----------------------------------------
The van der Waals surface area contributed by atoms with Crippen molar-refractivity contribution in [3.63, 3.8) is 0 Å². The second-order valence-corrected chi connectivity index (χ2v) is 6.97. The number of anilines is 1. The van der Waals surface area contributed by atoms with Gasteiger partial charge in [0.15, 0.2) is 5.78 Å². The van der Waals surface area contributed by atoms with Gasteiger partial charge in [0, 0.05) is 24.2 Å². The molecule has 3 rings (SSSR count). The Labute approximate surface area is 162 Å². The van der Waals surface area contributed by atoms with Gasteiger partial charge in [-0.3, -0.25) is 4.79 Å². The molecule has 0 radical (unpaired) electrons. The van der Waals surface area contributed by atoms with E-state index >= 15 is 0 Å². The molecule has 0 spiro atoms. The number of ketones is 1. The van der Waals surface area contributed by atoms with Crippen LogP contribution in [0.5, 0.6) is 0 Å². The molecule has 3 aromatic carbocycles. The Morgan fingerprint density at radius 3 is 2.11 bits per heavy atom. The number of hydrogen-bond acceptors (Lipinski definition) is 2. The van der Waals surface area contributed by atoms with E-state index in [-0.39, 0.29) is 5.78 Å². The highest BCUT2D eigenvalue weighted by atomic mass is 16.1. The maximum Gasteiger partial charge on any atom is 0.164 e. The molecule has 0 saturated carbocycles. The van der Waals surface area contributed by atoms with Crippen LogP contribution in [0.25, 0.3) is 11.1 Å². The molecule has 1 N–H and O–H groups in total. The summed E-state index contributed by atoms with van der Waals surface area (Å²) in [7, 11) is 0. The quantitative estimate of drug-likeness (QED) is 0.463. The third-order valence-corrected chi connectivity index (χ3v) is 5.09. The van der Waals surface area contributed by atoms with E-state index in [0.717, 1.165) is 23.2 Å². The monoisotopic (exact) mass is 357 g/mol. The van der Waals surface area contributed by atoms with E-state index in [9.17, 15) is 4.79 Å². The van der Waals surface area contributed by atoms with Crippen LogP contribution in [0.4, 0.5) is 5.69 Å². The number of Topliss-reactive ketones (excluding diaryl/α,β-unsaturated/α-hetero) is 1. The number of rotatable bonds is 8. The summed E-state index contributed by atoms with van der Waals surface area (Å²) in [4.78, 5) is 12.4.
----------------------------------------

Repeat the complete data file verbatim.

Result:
The van der Waals surface area contributed by atoms with Crippen molar-refractivity contribution in [3.63, 3.8) is 0 Å². The second-order valence-corrected chi connectivity index (χ2v) is 6.97. The number of anilines is 1. The van der Waals surface area contributed by atoms with Gasteiger partial charge in [0.15, 0.2) is 5.78 Å². The van der Waals surface area contributed by atoms with Gasteiger partial charge in [0, 0.05) is 24.2 Å². The molecule has 3 rings (SSSR count). The Labute approximate surface area is 162 Å². The van der Waals surface area contributed by atoms with Gasteiger partial charge in [-0.3, -0.25) is 4.79 Å². The molecule has 0 radical (unpaired) electrons. The van der Waals surface area contributed by atoms with E-state index >= 15 is 0 Å². The molecule has 0 spiro atoms. The number of ketones is 1. The van der Waals surface area contributed by atoms with Crippen LogP contribution in [0.5, 0.6) is 0 Å². The molecule has 3 aromatic carbocycles. The Morgan fingerprint density at radius 3 is 2.11 bits per heavy atom. The number of hydrogen-bond acceptors (Lipinski definition) is 2. The van der Waals surface area contributed by atoms with E-state index in [-0.39, 0.29) is 5.78 Å². The highest BCUT2D eigenvalue weighted by atomic mass is 16.1. The maximum Gasteiger partial charge on any atom is 0.164 e. The molecule has 0 saturated carbocycles. The van der Waals surface area contributed by atoms with Crippen LogP contribution in [0.25, 0.3) is 11.1 Å². The molecule has 1 N–H and O–H groups in total. The summed E-state index contributed by atoms with van der Waals surface area (Å²) in [7, 11) is 0. The quantitative estimate of drug-likeness (QED) is 0.463. The third-order valence-corrected chi connectivity index (χ3v) is 5.09. The van der Waals surface area contributed by atoms with E-state index in [0.717, 1.165) is 23.2 Å². The monoisotopic (exact) mass is 357 g/mol. The van der Waals surface area contributed by atoms with E-state index in [9.17, 15) is 4.79 Å². The van der Waals surface area contributed by atoms with Crippen LogP contribution in [0.4, 0.5) is 5.69 Å². The number of Topliss-reactive ketones (excluding diaryl/α,β-unsaturated/α-hetero) is 1. The number of rotatable bonds is 8. The summed E-state index contributed by atoms with van der Waals surface area (Å²) in [4.78, 5) is 12.4.